Canada’s potato shortage does not bode well for chip lovers

Published: December 4, 2018

Potatoes in a sac Photo by Val_R/Shutterstock

If your drives to and from the cottage involve a stop at a roadside chip truck—and if your cottage larder is incomplete without every known variety of potato chip, up to and including artisanal tandoori-flavoured ripple—you may want to brace yourself for fried and kettle-cooked supply and sticker shocks in 2019. That’s because Canada’s 2018 potato harvest was a stinker in most parts of the country.

Rainfall, cold, and snowstorms made a mess of the end-of-season haul in most provinces, according to the final harvest update issued by the United Potato Growers of Canada (UPGC).

Atlantic Canada

In P.E.I., high rain, unseasonable cold, and a final indignity of two unseasonably early snowstorms left about 6,800 acres unharvested. Numbers weren’t offered for Nova Scotia, but it was one environmental headache after another, beginning with an early frost in the spring and ending with a monsoon of rains at harvest time.

New Brunswick faired better, only leaving about 500 to 1,500 acres unharvested.

Quebec & Ontario

Moving west, the bad news kept rolling in. Potato farmers had to abandon almost 2,000 acres in Quebec.

Ontario got in most of the crop, but there wasn’t as much crop as in previous years.

Alberta & British Columbia

Manitoba abandoned 5,200 acres. Saskatchewan was horrible, as severe cold stopped the harvest when only about a third of it was in.

In Alberta, about 500 acres were abandoned. The only good news was in B.C., where UPGC says yields were better than last year, with good quality.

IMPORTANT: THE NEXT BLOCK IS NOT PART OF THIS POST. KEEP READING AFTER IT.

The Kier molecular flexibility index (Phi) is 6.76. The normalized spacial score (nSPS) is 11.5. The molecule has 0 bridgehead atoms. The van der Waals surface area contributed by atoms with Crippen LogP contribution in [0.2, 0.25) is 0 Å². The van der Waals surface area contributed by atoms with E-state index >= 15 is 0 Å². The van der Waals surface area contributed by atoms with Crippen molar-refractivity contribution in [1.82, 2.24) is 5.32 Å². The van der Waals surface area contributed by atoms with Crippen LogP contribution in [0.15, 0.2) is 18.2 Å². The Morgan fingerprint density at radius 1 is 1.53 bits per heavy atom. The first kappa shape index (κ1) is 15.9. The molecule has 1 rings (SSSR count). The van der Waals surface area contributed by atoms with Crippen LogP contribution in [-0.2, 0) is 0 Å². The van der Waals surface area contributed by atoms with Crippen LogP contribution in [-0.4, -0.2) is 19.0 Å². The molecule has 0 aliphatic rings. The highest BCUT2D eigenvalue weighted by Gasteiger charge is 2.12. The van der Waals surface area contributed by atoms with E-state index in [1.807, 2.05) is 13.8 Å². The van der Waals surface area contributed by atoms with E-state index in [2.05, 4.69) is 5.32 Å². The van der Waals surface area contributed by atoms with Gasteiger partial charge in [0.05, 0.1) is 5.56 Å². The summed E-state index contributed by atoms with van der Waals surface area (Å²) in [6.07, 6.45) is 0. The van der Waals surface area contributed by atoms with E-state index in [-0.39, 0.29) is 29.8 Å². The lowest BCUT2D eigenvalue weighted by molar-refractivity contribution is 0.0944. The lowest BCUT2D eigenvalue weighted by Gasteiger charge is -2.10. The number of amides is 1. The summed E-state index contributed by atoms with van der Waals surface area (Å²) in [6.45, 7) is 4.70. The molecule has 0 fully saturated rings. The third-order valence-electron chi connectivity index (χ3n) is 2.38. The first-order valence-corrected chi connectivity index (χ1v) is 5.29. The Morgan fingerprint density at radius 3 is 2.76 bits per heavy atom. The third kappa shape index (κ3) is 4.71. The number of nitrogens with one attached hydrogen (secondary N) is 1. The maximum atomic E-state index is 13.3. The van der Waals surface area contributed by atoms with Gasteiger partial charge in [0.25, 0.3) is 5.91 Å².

So what will this mean for consumers? For starters, keep in mind that we eat a lot of potatoes, in a lot of different ways.

Kevin MacIsaac, the general manager of UPGA, says potatoes are the number two fresh vegetable in retail value (after tomatoes) for grocery stores. They’re also one of the lowest-cost vegetables by weight (after carrots, cabbage, and celery), so there is a bit of room for a price increase. MacIsaac expects that shortages mean “there will be some prioritizing of customers.”

The big ones, those that locked in their supplies with contracts a year ago, will be the least affected. For the munchies sector, that may be good news, because in Ontario, for example, potato chip makers swallow half the crop.

While it’s still hard to predict, the sector that may suffer is the chip truck vendors. They’re small-potatoes customers who get their supply from local vendors and are down the food chain in the spud business.

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